A tour de force of progressive instrumentation and conceptual lyrics.
“Brave New World” is another of the most progressive of Iron Maiden’s albums and this one comes after Bruce Dickinson’s brief hiatus away from lead vocalist of the group. The previous singer could not hold a candle to the powerhouse vocals of Dickinson. So after two very mediocre albums Iron Maiden return with a vengeance on “Brave New World”. All killer, no filler, the album is a tour de force of progressive instrumentation and conceptual lyrics. Smith and Murray are joined by Gers and the triple guitar work is masterful, featuring synth guitars as well as traditional speed picking and high energy string bends. The band are motivated on this album and it spawned the Live In Rio DVD where I first heard a lot of this album. I was inspired by the DVD to get hold of this album as it is such a fantastic bunch of songs. I was taken with the masterpiece “Seventh Son of a Seventh Son” but this album is even better; an absolute brilliant metal powerhouse.
'The Wicker Man’ is the first track with a killer riff and a fast tempo. Dickinson’s vocals are multi layered with harmonies. The lyrics are fast and tell a story, “You watch the world exploding every single night, Dancing in the sun a newborn in the light, Brothers and their fathers joining hands and make a chain, The shadow of the wicker man is rising up again, Your time will come, Your time will come...” The lead break is replete with very fast hammer ons and pull offs and high pitch notes. It ends with a “woah” section that I can imagine every member of the audience chanting along to with fists pounding the air. A great way to begin the album.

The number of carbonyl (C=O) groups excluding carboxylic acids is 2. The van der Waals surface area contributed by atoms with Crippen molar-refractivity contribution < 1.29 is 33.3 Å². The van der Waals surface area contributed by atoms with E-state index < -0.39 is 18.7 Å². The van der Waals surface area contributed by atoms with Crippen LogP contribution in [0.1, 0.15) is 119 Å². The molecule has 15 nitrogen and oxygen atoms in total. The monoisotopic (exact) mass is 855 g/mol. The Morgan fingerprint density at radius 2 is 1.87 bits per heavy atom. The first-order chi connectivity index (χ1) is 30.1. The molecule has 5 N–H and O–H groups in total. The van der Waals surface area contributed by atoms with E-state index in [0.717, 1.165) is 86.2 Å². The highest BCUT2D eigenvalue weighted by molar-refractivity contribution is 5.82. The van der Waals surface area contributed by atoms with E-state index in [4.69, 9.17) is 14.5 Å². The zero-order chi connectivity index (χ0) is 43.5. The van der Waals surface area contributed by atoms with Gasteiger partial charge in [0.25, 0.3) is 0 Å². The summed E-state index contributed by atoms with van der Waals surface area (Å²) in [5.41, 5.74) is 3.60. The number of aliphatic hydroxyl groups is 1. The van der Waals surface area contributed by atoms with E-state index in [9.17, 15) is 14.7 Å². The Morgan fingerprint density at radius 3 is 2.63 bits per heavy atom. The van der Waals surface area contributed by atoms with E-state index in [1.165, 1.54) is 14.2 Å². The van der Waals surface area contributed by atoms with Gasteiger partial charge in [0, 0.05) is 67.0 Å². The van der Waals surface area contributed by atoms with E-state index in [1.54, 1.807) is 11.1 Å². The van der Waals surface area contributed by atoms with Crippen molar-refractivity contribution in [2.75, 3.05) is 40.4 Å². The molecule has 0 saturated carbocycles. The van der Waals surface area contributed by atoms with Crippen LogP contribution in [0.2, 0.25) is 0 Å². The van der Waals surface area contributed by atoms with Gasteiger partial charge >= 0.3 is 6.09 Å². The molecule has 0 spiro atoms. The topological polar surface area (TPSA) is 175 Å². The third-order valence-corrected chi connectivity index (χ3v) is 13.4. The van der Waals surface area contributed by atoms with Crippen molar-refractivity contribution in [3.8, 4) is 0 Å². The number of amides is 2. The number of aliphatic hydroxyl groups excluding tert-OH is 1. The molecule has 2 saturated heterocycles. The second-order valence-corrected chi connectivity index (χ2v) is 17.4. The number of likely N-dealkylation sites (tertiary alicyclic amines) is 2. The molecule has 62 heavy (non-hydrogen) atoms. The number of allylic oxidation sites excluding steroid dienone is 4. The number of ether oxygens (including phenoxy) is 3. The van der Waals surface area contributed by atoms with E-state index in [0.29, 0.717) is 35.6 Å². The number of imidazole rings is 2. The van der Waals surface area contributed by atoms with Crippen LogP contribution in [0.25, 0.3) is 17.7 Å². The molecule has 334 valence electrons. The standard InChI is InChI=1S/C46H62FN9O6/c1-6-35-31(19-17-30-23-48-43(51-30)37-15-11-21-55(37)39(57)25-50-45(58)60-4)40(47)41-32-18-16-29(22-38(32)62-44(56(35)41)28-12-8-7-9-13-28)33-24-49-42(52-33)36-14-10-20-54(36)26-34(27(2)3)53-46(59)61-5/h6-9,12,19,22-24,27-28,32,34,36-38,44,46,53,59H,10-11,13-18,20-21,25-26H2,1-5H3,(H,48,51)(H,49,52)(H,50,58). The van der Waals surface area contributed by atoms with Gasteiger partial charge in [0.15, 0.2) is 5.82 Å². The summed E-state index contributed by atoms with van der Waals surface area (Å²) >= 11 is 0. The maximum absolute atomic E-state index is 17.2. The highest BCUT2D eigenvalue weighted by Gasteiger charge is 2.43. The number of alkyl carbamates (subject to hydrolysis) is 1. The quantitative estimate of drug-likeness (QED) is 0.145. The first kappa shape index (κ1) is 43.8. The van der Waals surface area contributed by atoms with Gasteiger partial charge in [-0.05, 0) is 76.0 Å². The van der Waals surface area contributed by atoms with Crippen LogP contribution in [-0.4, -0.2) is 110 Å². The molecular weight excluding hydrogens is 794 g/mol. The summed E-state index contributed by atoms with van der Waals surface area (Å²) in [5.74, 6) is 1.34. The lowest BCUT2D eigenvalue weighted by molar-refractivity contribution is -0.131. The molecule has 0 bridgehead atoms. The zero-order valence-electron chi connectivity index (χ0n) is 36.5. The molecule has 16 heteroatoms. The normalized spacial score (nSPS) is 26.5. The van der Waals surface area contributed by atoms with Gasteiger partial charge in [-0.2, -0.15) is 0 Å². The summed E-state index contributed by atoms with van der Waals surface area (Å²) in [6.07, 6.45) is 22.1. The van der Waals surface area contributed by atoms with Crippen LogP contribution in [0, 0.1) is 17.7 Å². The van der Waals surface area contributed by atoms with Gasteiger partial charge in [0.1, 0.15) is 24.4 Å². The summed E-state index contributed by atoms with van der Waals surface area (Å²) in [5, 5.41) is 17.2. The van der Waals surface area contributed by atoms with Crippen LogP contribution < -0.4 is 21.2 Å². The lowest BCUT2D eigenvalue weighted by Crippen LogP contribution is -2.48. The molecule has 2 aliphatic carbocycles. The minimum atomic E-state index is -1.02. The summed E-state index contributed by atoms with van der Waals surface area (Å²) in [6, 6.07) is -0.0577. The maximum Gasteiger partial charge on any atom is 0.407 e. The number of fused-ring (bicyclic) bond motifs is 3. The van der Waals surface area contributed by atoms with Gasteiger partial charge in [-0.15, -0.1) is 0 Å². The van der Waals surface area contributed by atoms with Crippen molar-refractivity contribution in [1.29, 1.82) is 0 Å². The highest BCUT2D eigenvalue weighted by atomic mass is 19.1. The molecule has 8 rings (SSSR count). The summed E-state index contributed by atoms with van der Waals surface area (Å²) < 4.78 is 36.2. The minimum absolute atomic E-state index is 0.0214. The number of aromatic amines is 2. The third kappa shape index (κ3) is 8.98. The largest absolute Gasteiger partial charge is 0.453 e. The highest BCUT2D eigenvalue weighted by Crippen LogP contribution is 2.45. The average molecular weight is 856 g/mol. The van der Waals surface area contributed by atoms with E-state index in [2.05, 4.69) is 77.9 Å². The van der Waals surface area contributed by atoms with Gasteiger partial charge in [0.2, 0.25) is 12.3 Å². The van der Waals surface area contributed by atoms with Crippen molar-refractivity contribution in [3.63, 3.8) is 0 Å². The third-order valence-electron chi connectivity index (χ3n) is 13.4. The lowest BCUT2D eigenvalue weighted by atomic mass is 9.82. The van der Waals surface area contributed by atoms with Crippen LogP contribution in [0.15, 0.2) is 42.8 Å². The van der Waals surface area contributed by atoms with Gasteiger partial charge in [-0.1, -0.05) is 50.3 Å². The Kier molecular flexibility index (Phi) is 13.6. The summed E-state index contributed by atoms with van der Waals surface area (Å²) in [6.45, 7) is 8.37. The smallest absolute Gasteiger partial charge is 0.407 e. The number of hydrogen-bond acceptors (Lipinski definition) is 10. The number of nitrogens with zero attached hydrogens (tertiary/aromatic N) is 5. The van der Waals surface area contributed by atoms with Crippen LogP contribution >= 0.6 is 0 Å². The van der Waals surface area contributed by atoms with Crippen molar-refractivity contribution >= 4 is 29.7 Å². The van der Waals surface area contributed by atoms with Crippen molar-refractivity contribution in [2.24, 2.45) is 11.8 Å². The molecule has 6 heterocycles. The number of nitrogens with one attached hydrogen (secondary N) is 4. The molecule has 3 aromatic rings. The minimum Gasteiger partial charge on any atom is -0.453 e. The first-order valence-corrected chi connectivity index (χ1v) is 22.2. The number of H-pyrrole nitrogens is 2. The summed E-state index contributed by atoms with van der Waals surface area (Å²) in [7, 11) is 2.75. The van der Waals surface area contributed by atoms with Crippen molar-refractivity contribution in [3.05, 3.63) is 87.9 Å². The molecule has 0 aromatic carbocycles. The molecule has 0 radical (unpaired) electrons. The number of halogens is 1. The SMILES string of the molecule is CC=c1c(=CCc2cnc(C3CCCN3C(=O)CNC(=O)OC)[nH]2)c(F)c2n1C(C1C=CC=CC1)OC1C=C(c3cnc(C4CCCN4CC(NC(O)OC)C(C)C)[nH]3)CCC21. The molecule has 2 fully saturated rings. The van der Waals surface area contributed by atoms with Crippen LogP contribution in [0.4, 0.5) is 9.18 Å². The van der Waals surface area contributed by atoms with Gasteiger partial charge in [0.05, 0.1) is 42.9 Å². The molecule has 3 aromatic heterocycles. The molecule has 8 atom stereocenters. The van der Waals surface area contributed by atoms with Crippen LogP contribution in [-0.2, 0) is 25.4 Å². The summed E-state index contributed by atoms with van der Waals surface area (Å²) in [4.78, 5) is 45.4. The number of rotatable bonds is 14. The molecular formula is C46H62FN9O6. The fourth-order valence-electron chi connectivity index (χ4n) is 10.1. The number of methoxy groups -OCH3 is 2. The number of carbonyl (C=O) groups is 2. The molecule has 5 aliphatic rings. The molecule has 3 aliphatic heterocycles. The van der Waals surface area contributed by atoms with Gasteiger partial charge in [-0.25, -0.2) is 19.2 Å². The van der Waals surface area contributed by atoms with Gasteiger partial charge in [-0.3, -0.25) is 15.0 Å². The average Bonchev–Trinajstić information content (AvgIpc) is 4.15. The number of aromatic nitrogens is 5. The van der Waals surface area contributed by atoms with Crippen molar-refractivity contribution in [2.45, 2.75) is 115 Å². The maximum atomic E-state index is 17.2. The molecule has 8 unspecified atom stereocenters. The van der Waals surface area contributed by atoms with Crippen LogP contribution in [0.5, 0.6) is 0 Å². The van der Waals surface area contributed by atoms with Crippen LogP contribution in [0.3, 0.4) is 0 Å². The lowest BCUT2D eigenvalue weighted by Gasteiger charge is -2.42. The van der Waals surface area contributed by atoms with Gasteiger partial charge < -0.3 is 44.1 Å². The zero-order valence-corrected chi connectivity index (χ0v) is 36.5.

‘Ghost of the Navigator’, my favourite song on the album, stamps it’s authority with a fantastic melody that locks in immediately with clean guitars. The distortion kicks in soon and then a chugging riff drives it along to Dickinson’s enigmatic vocals, “I see the ghosts of navigators but they are lost, As they sail into the sunset they'll count the cost, As their skeletons accusing emerge from the sea, The sirens of the rocks, they beckon me.” The time sigs change several times before we get to the familiar tune that once in your head will never leave, “Take my heart and set it free, carried forward by the waves, Nowhere left to run, navigator's son, Chasing rainbows all my days...” The verses continue after this with all the time changes till we get to the lead break, and what a break! Arpeggios and sweep picking at high speed. The fret melting work of Smith and Murray with Gers are backed by pounding drums of McBrain and Harris’s awesome basslines. This is Maiden at their best! The power metal on display here is simply awesome.
‘Brave New World’ is another definitive Maiden track that begins with a solid guitar line that all Maidenheads love. It sets the pace and the strong melody. The tranquillity and soft vocals are so ethereal they send shivers down the spine. The guitars chug in and Dickinson’s vocals move to ‘Air Raid Siren’ mode; “Wilderness house of pain, makes no sense of it all, Close this mind dull this brain, Messiah before his fall, What you see is not real, those who know will not tell, All is lost sold your souls to this brave new world, A brave new world, in a brave new world...” The time sig changes in the chorus and the audience will be singing along every time, as indeed they are on the live DVD. The pace really picks up in the next adrenaline charged verse. The drum and bass rhythm machine is relentless and motorvates along till we get to the lead break. The guitars trade off duelling in trademark style, with very fast speed picking and note for note perfect speed work up the frets. Then the wonderful melodic harmonics of the three guitars takes it to another level; it is sheer bliss when the band are in full flight.